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Treatment for skin cancer
Non-melanoma skin cancer is treated in different ways. The treatment recommended by your doctors will depend on:
- the type, size and location of the cancer
- your general health
- any medicines you are taking (these may increase the risk of bleeding after surgery or delay healing)
- whether the cancer has spread to other parts of your body.
If the excision biopsy removed all the cancer, you may not need any further treatment.
Treatment of sunspots and superficial skin cancer
Many of the treatments described below are used for sunspots as well as skin cancers.
Some sunspots may need treatment if they are causing symptoms or to prevent them becoming cancers. Skin cancer that affects cells only on the surface of the top layer of the skin is called superficial. Treatment options for superficial BCC and SCC in situ (Bowen’s disease) include curettage and electrodesiccation, freezing, topical creams and photodynamic therapy.
Surgery is not always used for superficial BCC and SCC in situ. It may be used if the diagnosis is uncertain or if the area of abnormal tissue does not respond to non-surgical treatments.
Surgery to remove the cancer (surgical excision) is the most common treatment for invasive BCC and SCC. Most small skin cancers are removed by a GP or a dermatologist in their consulting rooms. A surgeon may treat more complex cases.
The doctor will inject a local anaesthetic to numb the affected area, then cut out the skin cancer and some nearby normal-looking tissue (margin). The recommended margin is usually between 2 mm and 10 mm depending on the type and location of the skin cancer.
A pathologist checks the margin for cancer cells to make sure the cancer has been completely removed. The results will be available in about a week. If cancer cells are found at the margin, you may need further surgery or radiation therapy.
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Mohs micrographic surgery
Mohs micrographic surgery is usually done under local anaesthetic by a dermatologist or a Mohs specialist. It is used to treat skin cancers that have begun to spread deep into the skin. It can also be used for cancers in areas that are hard to treat, such as near the eye or on the nose, lips and ears.
This procedure is done in stages. The doctor removes the cancer little by little and checks each section of tissue under a microscope. They keep removing tissue until they see only healthy tissue under the microscope. Mohs surgery aims to reduce the amount of healthy skin that is removed with the cancer.
Only some skin cancers are suitable for Mohs surgery. This technique costs more than other types of surgery. Special equipment and training are needed so it’s available only at some hospitals or clinics.
Repairing the wound
Most people will be able to have the wound closed with stitches. You will have a scar. This should be less noticeable over time. The area around the excision may feel tight and tender for a few days.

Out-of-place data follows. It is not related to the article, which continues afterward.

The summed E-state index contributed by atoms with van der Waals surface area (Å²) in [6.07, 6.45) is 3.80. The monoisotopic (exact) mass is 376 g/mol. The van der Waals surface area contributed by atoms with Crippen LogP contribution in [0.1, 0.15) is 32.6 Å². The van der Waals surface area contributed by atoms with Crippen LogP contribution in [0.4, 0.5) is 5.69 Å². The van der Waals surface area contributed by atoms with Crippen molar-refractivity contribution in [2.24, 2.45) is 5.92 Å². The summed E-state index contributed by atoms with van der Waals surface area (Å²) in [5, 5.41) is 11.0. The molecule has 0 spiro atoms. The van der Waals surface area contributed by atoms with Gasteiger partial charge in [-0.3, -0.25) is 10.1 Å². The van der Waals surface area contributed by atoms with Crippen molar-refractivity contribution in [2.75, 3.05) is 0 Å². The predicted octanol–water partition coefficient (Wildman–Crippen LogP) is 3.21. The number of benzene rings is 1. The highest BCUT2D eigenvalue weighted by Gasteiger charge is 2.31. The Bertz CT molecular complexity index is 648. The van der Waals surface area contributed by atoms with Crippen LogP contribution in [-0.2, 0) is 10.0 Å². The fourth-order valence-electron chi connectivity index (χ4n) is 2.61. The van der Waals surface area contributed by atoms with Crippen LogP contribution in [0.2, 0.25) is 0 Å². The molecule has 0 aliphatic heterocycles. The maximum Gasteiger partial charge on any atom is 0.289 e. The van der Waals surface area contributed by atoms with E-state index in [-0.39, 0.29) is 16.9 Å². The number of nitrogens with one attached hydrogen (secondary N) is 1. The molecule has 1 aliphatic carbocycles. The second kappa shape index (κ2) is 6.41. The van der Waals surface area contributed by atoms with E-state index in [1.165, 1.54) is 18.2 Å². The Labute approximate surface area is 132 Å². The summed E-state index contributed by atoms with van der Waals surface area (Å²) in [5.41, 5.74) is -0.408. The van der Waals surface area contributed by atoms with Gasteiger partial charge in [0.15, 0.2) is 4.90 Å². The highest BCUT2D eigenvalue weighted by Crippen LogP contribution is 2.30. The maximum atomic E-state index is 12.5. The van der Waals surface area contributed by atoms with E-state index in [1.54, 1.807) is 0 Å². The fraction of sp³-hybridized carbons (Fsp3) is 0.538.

If you have a large skin cancer removed, your doctor will talk with you about what type of reconstruction is suitable for your wound. There are two main ways to do this:
- skin flap – nearby loose skin and underlying fatty tissue is moved over the wound and stitched
- skin graft – a piece of skin is removed from another part of the body (called the donor site) and stitched over the wound. The donor site may be stitched closed, or it may be dressed and allowed to heal by itself.
Skin flaps and grafts may be performed in the doctor’s office but are sometimes done as day surgery in hospital under a local or general anaesthetic. The affected area will heal over a few weeks.
Whether you have an excision or Mohs surgery, sometimes you may need a more complex reconstructive procedure. This can involve more than one reconstruction technique, surgery that is done in stages, and a longer stay in hospital.
Curettage and electrodesiccation (also known as cautery) is used to treat some BCCs, small SCCs, and areas of SCC in situ (Bowen’s disease). This may be done by a GP or dermatologist.
The doctor will give you a local anaesthetic and then scoop out the cancer using a small, sharp, spoon-shaped instrument called a curette.
Low-level heat will be applied to stop the bleeding and destroy any remaining cancer. The wound should heal within a few weeks, leaving a small, flat, round, white scar. Some people may have cryotherapy after curettage to destroy any remaining cancer cells.
Cryotherapy, or cryosurgery, is a procedure that uses extreme cold (liquid nitrogen) to remove sunspots, some small BCCs and SCC in situ (Bowen’s disease).
The GP or dermatologist sprays liquid nitrogen onto the sunspot or skin cancer and a small area of skin around it. You may feel a burning or stinging sensation, which lasts a few minutes. The liquid nitrogen freezes and kills the abnormal skin cells and creates a wound. In some cases, the procedure may need to be repeated.
The treated area will be sore and red. A blister may form within a day. A few days later, a crust will form on the wound. The dead tissue will fall off after 1–6 weeks, depending on the area treated. New, healthy skin cells will grow and a scar may develop. The healed skin will probably look paler than the surrounding skin.
Some skin spots and cancers can be treated with creams or gels that you apply to the skin. These are called topical treatments. They may contain immunotherapy or chemotherapy drugs, and are prescribed by a doctor. You should use these treatments only on the specific spots or areas that your doctor has asked you to treat. Don’t use leftover cream to treat new spots that have not been assessed by your doctor.